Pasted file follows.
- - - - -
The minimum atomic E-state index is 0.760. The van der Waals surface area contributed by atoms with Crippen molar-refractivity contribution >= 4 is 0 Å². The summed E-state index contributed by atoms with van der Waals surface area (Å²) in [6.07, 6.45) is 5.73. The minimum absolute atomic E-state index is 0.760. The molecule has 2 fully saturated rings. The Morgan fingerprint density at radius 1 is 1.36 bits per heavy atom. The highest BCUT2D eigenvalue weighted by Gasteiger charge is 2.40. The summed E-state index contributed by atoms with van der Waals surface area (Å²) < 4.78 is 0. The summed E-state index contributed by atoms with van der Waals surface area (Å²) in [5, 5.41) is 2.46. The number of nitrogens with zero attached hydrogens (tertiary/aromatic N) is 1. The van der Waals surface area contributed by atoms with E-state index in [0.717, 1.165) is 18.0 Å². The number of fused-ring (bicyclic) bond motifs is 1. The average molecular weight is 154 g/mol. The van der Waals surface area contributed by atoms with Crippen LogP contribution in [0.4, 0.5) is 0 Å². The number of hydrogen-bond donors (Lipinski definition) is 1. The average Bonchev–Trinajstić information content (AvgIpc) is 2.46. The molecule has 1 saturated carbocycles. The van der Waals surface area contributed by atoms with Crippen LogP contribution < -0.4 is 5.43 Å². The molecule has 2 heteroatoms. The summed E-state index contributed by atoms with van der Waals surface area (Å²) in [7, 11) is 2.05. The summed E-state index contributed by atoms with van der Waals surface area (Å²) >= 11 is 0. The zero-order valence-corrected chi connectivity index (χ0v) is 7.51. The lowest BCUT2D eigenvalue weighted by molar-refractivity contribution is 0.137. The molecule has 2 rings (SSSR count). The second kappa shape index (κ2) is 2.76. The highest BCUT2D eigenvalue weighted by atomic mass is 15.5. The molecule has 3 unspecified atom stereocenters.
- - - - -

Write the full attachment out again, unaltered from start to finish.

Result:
The minimum atomic E-state index is 0.760. The van der Waals surface area contributed by atoms with Crippen molar-refractivity contribution >= 4 is 0 Å². The summed E-state index contributed by atoms with van der Waals surface area (Å²) in [6.07, 6.45) is 5.73. The minimum absolute atomic E-state index is 0.760. The molecule has 2 fully saturated rings. The Morgan fingerprint density at radius 1 is 1.36 bits per heavy atom. The highest BCUT2D eigenvalue weighted by Gasteiger charge is 2.40. The summed E-state index contributed by atoms with van der Waals surface area (Å²) < 4.78 is 0. The summed E-state index contributed by atoms with van der Waals surface area (Å²) in [5, 5.41) is 2.46. The number of nitrogens with zero attached hydrogens (tertiary/aromatic N) is 1. The van der Waals surface area contributed by atoms with E-state index in [0.717, 1.165) is 18.0 Å². The number of fused-ring (bicyclic) bond motifs is 1. The average molecular weight is 154 g/mol. The van der Waals surface area contributed by atoms with Crippen LogP contribution in [0.4, 0.5) is 0 Å². The number of hydrogen-bond donors (Lipinski definition) is 1. The average Bonchev–Trinajstić information content (AvgIpc) is 2.46. The molecule has 1 saturated carbocycles. The van der Waals surface area contributed by atoms with Crippen LogP contribution < -0.4 is 5.43 Å². The molecule has 2 heteroatoms. The summed E-state index contributed by atoms with van der Waals surface area (Å²) in [7, 11) is 2.05. The summed E-state index contributed by atoms with van der Waals surface area (Å²) >= 11 is 0. The zero-order valence-corrected chi connectivity index (χ0v) is 7.51. The lowest BCUT2D eigenvalue weighted by molar-refractivity contribution is 0.137. The molecule has 2 rings (SSSR count). The second kappa shape index (κ2) is 2.76. The highest BCUT2D eigenvalue weighted by atomic mass is 15.5. The molecule has 3 unspecified atom stereocenters.